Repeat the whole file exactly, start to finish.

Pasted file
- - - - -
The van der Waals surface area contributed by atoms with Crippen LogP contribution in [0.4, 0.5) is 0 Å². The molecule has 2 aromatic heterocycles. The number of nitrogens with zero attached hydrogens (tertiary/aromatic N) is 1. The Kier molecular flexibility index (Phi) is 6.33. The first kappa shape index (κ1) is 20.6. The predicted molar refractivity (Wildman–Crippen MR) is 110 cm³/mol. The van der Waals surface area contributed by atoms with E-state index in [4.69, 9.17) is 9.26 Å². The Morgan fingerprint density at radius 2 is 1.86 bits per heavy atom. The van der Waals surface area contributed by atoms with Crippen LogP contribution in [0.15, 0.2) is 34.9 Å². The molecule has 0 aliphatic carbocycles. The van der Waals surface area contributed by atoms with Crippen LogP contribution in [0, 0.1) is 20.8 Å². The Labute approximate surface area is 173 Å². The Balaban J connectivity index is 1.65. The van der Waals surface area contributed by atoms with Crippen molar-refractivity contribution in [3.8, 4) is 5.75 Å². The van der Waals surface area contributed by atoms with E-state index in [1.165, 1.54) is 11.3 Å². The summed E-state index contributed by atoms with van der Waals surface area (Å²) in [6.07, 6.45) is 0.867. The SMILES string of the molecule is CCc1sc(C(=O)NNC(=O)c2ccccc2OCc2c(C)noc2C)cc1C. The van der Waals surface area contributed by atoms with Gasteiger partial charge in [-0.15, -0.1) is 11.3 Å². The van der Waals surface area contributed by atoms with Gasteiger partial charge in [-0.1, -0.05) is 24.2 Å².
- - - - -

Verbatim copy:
The van der Waals surface area contributed by atoms with Crippen LogP contribution in [0.4, 0.5) is 0 Å². The molecule has 2 aromatic heterocycles. The number of nitrogens with zero attached hydrogens (tertiary/aromatic N) is 1. The Kier molecular flexibility index (Phi) is 6.33. The first kappa shape index (κ1) is 20.6. The predicted molar refractivity (Wildman–Crippen MR) is 110 cm³/mol. The van der Waals surface area contributed by atoms with E-state index in [4.69, 9.17) is 9.26 Å². The Morgan fingerprint density at radius 2 is 1.86 bits per heavy atom. The van der Waals surface area contributed by atoms with Crippen LogP contribution in [0.15, 0.2) is 34.9 Å². The molecule has 0 aliphatic carbocycles. The van der Waals surface area contributed by atoms with Crippen LogP contribution in [0, 0.1) is 20.8 Å². The Labute approximate surface area is 173 Å². The Balaban J connectivity index is 1.65. The van der Waals surface area contributed by atoms with Crippen molar-refractivity contribution in [3.8, 4) is 5.75 Å². The van der Waals surface area contributed by atoms with E-state index in [1.165, 1.54) is 11.3 Å². The summed E-state index contributed by atoms with van der Waals surface area (Å²) in [6.07, 6.45) is 0.867. The SMILES string of the molecule is CCc1sc(C(=O)NNC(=O)c2ccccc2OCc2c(C)noc2C)cc1C. The van der Waals surface area contributed by atoms with Gasteiger partial charge in [-0.15, -0.1) is 11.3 Å². The van der Waals surface area contributed by atoms with Gasteiger partial charge in [-0.1, -0.05) is 24.2 Å².